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PNS Daily Newscast - April 27, 2018 


A historic summit between North and South Korea. Also on the Friday rundown: teachers continue their fight for funding; the EPA chief grilled on Capitol Hill; and remembering those who’ve lost their lives on the job.

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Texas Hearing Has Implications for North Carolina's Immigrants

PHOTO: A hearing is set for this morning at a federal courthouse in Brownsville, Texas, as North Carolina and two-dozen other states seek to halt President Obama's executive action on immigration. Photo credit: McConnors/Morguefile.
PHOTO: A hearing is set for this morning at a federal courthouse in Brownsville, Texas, as North Carolina and two-dozen other states seek to halt President Obama's executive action on immigration. Photo credit: McConnors/Morguefile.
January 15, 2015

RALEIGH, N.C. – North Carolina is among states involved in the national battle over immigration reform, with a court hearing today in Texas on a lawsuit filed over President Barack Obama's executive action.

About two dozen states, including North Carolina, are seeking an injunction against the plan, claiming it's unconstitutional.

But Hector Vaca, a statewide immigrants rights organizer with Action NC, says removing the threat of deportation for certain undocumented workers, students and their parents, which is what the president's order does, is vital for future financial stability.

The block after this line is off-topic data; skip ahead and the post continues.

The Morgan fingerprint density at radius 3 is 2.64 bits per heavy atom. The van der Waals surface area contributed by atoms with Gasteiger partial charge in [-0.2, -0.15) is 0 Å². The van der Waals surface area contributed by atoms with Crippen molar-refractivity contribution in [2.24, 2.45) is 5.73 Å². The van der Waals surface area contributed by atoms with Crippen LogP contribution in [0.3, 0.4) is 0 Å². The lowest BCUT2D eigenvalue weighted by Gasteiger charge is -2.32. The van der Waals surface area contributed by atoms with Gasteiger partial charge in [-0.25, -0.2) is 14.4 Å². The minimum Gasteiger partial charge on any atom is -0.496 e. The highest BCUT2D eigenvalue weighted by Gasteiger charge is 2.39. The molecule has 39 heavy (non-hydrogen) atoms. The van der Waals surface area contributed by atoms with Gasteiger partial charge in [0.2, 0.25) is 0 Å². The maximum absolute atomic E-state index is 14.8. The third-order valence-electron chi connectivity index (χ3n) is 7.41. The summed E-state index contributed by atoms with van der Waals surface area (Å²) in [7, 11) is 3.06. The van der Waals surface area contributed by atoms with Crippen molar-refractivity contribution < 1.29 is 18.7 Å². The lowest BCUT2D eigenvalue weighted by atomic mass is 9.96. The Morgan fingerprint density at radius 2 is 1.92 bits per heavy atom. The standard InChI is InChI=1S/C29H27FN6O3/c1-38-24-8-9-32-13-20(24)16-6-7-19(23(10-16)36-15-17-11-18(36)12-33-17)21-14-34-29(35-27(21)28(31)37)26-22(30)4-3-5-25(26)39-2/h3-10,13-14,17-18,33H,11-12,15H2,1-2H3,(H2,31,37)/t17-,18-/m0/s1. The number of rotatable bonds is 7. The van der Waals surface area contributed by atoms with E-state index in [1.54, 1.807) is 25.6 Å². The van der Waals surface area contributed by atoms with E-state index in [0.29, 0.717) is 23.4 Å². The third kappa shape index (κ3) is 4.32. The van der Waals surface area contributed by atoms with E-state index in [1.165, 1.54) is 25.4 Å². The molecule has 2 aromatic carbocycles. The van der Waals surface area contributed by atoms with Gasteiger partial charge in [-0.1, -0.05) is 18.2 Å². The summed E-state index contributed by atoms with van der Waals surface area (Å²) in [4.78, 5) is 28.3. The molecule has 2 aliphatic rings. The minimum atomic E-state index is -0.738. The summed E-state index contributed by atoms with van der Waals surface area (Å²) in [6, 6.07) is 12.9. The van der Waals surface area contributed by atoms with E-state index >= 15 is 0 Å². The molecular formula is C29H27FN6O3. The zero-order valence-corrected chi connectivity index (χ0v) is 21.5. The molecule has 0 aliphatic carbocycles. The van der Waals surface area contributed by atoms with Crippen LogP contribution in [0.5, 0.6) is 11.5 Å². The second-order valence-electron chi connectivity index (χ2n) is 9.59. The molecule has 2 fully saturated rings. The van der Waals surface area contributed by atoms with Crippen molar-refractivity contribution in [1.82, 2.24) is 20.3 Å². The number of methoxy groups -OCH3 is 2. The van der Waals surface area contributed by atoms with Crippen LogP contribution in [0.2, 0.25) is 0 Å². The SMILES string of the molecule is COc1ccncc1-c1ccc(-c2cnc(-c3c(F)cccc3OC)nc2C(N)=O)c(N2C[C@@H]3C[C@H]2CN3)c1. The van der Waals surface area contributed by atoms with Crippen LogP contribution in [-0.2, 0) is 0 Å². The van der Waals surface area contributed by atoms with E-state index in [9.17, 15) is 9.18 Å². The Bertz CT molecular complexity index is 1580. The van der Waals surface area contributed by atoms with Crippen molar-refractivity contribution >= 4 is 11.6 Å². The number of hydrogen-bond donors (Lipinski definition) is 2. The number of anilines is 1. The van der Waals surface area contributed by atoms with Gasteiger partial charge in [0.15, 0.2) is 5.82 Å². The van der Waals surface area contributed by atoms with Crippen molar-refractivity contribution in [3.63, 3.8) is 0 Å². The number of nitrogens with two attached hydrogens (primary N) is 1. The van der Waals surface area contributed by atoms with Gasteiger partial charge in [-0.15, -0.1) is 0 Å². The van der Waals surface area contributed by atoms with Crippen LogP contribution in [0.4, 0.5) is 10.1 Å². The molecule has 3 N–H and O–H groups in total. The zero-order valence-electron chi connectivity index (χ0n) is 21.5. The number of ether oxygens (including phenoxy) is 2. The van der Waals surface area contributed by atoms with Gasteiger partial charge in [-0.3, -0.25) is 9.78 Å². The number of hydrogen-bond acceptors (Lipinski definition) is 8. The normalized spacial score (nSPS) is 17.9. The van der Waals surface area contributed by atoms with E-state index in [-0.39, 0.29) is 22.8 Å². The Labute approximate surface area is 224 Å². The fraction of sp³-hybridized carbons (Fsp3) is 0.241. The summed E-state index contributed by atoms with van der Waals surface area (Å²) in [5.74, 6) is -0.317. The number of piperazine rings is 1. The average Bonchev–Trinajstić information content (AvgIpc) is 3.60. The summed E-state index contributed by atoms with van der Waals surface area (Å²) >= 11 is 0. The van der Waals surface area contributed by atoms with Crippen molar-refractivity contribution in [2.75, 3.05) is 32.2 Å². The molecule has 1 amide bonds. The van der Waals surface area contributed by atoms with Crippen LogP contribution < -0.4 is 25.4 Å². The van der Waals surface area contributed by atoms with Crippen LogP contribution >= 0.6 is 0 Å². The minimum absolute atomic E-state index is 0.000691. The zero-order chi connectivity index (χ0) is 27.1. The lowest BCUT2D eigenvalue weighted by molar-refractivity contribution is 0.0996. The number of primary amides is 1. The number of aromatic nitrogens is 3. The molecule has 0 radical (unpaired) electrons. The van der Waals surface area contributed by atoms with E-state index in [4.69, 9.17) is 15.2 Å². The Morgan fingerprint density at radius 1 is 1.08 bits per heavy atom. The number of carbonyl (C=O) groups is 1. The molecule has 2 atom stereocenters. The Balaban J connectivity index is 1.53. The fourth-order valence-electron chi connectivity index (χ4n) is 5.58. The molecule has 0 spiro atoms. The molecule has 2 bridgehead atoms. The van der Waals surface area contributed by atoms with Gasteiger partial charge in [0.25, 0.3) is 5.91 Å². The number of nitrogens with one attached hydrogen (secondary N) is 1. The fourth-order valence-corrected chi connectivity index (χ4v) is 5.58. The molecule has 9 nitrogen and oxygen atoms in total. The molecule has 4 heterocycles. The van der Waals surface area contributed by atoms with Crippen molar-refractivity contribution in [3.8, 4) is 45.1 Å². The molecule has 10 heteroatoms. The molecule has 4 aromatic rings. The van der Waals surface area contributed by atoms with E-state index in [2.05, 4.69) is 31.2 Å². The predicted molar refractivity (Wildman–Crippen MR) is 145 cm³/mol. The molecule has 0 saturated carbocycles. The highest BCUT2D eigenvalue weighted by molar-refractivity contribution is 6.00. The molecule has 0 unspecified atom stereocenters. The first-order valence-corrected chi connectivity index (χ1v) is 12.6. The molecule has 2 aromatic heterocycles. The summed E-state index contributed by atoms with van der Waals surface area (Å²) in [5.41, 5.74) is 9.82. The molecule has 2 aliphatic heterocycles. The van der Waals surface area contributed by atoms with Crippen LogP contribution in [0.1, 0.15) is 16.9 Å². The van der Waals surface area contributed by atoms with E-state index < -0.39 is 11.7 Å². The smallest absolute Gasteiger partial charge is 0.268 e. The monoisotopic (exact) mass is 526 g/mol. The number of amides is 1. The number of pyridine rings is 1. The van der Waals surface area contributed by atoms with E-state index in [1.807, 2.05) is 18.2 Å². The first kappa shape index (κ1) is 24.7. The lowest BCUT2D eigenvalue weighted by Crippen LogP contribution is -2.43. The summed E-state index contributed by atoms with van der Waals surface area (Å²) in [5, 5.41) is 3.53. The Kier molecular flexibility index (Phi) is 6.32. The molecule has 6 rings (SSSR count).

"This would also mean more people would be able to come out of the shadows and contribute to the local economy by purchasing,” Vaca stresses. “And it would also means stronger workers’ rights for immigrants and for everybody else.

“The governor and the 25 states that are suing, it sounds to us like they just don't understand it."

An estimated 120,000 people in North Carolina would qualify for the president's executive action, which Vaca says would generate about $197 million in tax revenue in five years.

Vaca adds this battle playing out in the courts again points to the need for Congress to act on comprehensive, just and realistic immigration reform.

He says another benefit, beyond the economic impact and the impact on these families, is that North Carolina's roads would be safer.

"If these people could get this executive action, they would be able to qualify for driver's licenses, which means more people would be buying car insurance, therefore more people would be insured on the road," he points out.

Under Obama's executive order, up to 5 million immigrants would be eligible to stay in the country under the Deferred Action for Parents of Americans or the Deferred Action for Childhood Arrivals programs.


Mary Kuhlman, Public News Service - NC